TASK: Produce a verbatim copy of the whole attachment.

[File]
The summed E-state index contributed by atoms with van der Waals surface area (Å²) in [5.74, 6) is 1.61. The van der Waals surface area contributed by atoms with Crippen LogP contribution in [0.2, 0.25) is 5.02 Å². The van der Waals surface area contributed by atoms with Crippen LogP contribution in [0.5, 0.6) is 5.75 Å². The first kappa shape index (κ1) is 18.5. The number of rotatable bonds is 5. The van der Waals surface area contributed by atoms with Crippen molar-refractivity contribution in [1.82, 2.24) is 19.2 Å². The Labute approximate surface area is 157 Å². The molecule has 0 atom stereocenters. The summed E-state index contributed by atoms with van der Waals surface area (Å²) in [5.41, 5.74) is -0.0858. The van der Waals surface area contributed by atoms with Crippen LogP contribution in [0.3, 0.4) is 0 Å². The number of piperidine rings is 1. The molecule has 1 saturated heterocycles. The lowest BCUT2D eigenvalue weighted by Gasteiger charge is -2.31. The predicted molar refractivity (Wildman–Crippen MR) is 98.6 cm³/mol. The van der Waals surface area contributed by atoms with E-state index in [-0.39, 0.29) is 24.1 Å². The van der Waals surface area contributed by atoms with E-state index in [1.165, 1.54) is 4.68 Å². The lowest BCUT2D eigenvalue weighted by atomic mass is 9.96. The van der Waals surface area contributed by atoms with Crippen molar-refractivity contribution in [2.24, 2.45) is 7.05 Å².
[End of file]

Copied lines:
The summed E-state index contributed by atoms with van der Waals surface area (Å²) in [5.74, 6) is 1.61. The van der Waals surface area contributed by atoms with Crippen LogP contribution in [0.2, 0.25) is 5.02 Å². The van der Waals surface area contributed by atoms with Crippen LogP contribution in [0.5, 0.6) is 5.75 Å². The first kappa shape index (κ1) is 18.5. The number of rotatable bonds is 5. The van der Waals surface area contributed by atoms with Crippen molar-refractivity contribution in [1.82, 2.24) is 19.2 Å². The Labute approximate surface area is 157 Å². The molecule has 0 atom stereocenters. The summed E-state index contributed by atoms with van der Waals surface area (Å²) in [5.41, 5.74) is -0.0858. The van der Waals surface area contributed by atoms with Crippen LogP contribution in [0.3, 0.4) is 0 Å². The number of piperidine rings is 1. The molecule has 1 saturated heterocycles. The lowest BCUT2D eigenvalue weighted by Gasteiger charge is -2.31. The predicted molar refractivity (Wildman–Crippen MR) is 98.6 cm³/mol. The van der Waals surface area contributed by atoms with E-state index in [-0.39, 0.29) is 24.1 Å². The van der Waals surface area contributed by atoms with E-state index in [1.165, 1.54) is 4.68 Å². The lowest BCUT2D eigenvalue weighted by atomic mass is 9.96. The van der Waals surface area contributed by atoms with Crippen molar-refractivity contribution in [2.24, 2.45) is 7.05 Å².